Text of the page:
The surveillance system necessary to track circulation of wild polioviruses and to eventually certify the eradication of polio has been established in most polio endemic countries and is being rapidly improved. A global laboratory network of 87 laboratories has been established to oversee the surveillance system. The major suppliers of laboratory equipment have been the Japanese Government, Rotary and WHO. Much of the training has been conducted by the Dutch National Public Health Laboratory and the U.S. Centers for Disease Control.

A total of 142 countries have started Acute Flaccid Paralysis (AFP) surveillance systems, 46 of which currently meet the AFP standard of 1/100,000 (on average, one in every 100,000 children is paralyzed from all causes. If a country’s polio surveillance system therefore fails to find this percentage of paralyzed children, the Initiative presumes its system is not working correctly). There are eight polio endemic countries that have not yet begun AFP surveillance on a national scale. Some countries such as the United States and some Western European nations have been free of polio for many years and do not use the AFP surveillance system.

The performance standards for surveillance are being achieved in the WHO Regions where AFP surveillance has been established for several years. In the African and Southeast Asian Regions, the surveillance is in the early stages of being established. Additional support is needed to rapidly bring surveillance to the necessary standard to stop wild poliovirus transmission.

Political turmoil and civil war are probably the most serious challenges to the eradication initiative. The most prominent example today is Democratic Republic of the Congo (DRC), the former Zaire, where political and social instability over a period of years has caused a major deterioration in the country’s infrastructure and health care system. The DRC plans to conduct its first National Immunization Day during 1998. Other countries facing political unrest and civil war include Afghanistan, Angola, Liberia, Somalia and Sudan.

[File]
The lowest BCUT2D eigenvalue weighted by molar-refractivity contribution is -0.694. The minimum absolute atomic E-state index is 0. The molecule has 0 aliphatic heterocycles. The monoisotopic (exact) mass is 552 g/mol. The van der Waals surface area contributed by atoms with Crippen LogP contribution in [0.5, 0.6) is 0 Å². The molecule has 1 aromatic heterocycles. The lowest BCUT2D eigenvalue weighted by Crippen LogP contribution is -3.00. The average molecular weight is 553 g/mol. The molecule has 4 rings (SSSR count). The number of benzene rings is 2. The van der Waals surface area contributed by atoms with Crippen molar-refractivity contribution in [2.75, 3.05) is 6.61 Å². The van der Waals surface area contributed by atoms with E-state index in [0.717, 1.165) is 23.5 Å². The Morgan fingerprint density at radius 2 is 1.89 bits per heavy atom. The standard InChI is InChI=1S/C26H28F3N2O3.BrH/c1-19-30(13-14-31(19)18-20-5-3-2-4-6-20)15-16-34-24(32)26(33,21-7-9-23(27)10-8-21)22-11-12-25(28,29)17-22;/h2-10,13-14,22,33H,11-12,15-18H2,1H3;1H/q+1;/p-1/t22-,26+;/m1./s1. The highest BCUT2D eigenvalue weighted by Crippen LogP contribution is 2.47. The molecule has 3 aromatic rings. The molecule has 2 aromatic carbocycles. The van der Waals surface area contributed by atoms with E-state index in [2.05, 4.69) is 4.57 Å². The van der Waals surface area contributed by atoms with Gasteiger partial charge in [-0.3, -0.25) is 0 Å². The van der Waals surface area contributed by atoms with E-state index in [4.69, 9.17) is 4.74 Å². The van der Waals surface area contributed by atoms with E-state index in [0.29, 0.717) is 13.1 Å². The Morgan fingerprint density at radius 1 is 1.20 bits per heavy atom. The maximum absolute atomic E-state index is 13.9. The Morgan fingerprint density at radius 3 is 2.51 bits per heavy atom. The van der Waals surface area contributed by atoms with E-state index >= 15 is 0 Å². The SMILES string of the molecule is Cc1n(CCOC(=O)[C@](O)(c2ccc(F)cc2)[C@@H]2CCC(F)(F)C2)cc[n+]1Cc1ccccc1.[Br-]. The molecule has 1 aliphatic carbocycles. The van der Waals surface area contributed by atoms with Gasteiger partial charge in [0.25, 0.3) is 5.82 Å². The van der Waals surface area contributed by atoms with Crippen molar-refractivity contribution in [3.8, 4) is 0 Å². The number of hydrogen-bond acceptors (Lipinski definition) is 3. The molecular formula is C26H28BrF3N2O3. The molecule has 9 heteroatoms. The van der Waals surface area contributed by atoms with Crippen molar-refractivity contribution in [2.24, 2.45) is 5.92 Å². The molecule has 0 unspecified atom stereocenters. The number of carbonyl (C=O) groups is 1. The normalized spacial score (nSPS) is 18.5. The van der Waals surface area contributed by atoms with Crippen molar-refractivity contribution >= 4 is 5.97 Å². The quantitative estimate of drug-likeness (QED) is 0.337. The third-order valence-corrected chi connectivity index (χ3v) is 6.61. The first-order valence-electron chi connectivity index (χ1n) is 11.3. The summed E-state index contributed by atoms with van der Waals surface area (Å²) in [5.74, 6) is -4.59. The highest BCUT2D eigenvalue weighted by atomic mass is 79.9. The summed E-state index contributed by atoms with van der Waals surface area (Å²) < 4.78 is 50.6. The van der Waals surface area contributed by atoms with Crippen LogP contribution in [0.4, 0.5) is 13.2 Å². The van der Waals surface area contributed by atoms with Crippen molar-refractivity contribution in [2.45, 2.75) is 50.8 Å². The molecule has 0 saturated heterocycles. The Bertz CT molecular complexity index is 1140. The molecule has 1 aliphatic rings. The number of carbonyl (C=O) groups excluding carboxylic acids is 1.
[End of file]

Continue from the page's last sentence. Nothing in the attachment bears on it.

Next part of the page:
Truces have been declared for polio eradication, most recently in Afghanistan, where more than 3.5 million children under the age of five were vaccinated against polio in April and May in 1997. Another April-May truce is also scheduled for this year.

The common factor in recent polio outbreaks — epidemics in India (1997), Albania (1996), Pakistan (1995 and 1997), Sudan (1993) and Zaire (1995) — is a failure to immunize. The size of the non-immunized group can range from a small isolated group that refuses vaccine on religious or cultural grounds, to all children born around the same time in countries lacking vaccines.

In some of the poorest countries, low immunization coverage is often due to poor health infrastructure development and a failure to reach the majority of the population with basic health services.

Egypt and Pakistan — traditionally major reservoirs of polio stemming from their large and dense populations — have had especially difficult tasks. Four or more years of NIDs have been conducted in both of these countries. Egypt radically reduced its problem, reporting just 14 cases in 1997. Pakistan, with a larger polio problem is making a major commitment to revitalize its entire immunization program and has just finished its most successful NID in February.

Immunization coverage is not equal in all areas of the world. There are 14 countries in the world in which polio immunization coverage of children has not yet reached 50 percent, with 12 of those countries in sub-Sahara Africa.

However, even in Africa, progress is being made; routine immunization coverage for WHO’s African Region exceeded 50 percent for the first time in 1994.

The WHO report also warns of the need to improve the quality of disease surveillance in many countries, especially Africa. Even some countries with high levels of immunization have inadequate epidemiological surveillance systems.

Polio-free countries in the Western hemisphere and Europe face a totally different challenge. As years pass without domestic or imported cases of polio, a tendency exists to relax surveillance and immunization coverage.